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Fight for fair and reasonable FBO fees hits turbulence

Airports and FBOs embark on misinformation campaign

While AOPA’s effort to see an amendment included in the 2023 House FAA reauthorization bill may have been thwarted by airport associations, FBOs, and others, AOPA and the pilot community will continue the fight against those who want to continue to impose egregious and unnecessary fees on GA pilots.

Photo by Mike Fizer.

For years, pilots have been contacting AOPA with increasingly concerning stories of landing at public-use airports to grab a sandwich, have a meeting, or just pick up passengers, and being met with what many refer to as egregious fees. One pilot who picked up four passengers in a midsize jet was slapped with a $1,200 bill after just 20 minutes on the ground. Another paid nearly $600 to park for a mere three hours. A flight instructor was charged $80 so his student could use the FBO restroom for 10 minutes.

As the House FAA reauthorization bill (H.R.3935) goes to the floor for a vote this week, Reps. Jay Obernolte (R-Calif.) and Matt Cartwright (D-Pa.), two GA pilots, introduced a bipartisan amendment that would have ensured pilots would be able to park their aircraft at public-use airports without being charged unfair, unreasonable, and hidden FBO fees.

AOPA President Mark Baker urged a coalition of nearly 600 pilot organizations and hundreds of thousands of AOPA members to contact their representative in Congress and support the fair and reasonable fee amendment.

“Many airports and smaller FBOs don’t charge fees and if they do, they are often fair and reasonable. Like most pilots, I am willing to pay fees but let’s not allow for monopolistic practices that limit access to public-use airports by requiring pilots to pay a private business that imposes unfair and unreasonable fees. As a matter of principle, it’s just not right,” Baker said.

Despite the support of nearly 600 pilot organizations and the full force of AOPA members, the Obernolte-Cartwright amendment was not put in order for consideration during the House Rules Committee meeting because of a misinformation campaign spread by FBOs, associations representing airports, and others in Washington, D.C., and across the country.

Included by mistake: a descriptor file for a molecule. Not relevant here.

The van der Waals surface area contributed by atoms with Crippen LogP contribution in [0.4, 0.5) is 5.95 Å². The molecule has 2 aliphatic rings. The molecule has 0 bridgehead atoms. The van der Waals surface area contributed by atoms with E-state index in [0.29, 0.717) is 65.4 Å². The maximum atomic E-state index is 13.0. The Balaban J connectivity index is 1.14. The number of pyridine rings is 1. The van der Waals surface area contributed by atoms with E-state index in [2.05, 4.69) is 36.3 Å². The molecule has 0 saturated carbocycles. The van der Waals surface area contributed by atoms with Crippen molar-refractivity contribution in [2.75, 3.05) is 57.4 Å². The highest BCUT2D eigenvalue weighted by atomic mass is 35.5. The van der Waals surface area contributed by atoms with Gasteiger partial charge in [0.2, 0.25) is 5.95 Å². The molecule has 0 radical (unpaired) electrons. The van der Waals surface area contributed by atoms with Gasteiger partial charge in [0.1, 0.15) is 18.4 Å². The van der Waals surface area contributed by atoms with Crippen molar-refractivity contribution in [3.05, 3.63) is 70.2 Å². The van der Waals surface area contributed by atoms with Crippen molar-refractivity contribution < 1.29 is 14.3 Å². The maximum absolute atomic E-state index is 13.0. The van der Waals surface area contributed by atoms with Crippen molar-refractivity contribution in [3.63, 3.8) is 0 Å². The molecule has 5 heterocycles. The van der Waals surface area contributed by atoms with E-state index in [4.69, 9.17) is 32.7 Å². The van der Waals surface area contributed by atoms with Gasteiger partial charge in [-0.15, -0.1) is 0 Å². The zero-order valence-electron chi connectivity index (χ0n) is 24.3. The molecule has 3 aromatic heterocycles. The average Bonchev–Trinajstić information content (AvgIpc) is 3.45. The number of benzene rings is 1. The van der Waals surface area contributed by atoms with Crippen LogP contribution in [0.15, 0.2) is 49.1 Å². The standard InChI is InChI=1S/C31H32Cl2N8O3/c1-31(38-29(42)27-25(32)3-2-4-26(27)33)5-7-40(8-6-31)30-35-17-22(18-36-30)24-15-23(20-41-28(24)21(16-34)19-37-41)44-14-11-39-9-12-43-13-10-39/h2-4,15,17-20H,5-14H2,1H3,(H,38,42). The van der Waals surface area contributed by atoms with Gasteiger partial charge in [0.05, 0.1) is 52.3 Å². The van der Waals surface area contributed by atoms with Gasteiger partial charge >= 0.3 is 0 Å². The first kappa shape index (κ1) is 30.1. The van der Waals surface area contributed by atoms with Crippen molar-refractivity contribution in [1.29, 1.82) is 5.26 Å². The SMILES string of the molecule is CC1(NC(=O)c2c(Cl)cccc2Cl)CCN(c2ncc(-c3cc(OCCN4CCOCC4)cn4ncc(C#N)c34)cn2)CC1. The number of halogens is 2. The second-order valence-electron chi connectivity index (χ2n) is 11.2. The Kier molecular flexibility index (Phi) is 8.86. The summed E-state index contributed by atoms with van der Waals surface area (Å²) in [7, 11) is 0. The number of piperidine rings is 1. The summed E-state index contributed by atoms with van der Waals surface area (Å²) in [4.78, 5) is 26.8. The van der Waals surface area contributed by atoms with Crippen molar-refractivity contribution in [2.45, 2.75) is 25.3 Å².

“They just muddied up the issue,” Baker added.

The organizations that worked against fair and reasonable FBO fees erroneously suggested the amendment required airports to provide free parking and that it also required construction of new ramp areas. They also claimed the amendment imposed an unfunded mandate on airports, that it would be impossible to administer, and that the amount of fees being charged reflected the cost of doing business. These inaccurate and gross mischaracterizations of the amendment harmed the sincere intentions of the pilot organizations to fairly and responsibly address this issue for their members.

AOPA will continue to support the FBO and airport communities and remains determined to ensure GA pilots have access to and are being charged reasonable fees at federally funded, public-use airports.

Lillian Geil
Communications Specialist
Communications Specialist Lillian Geil is a student pilot and a graduate of Columbia University who joined AOPA in 2021.
Topics: Advocacy, Capitol Hill, Airport Advocacy

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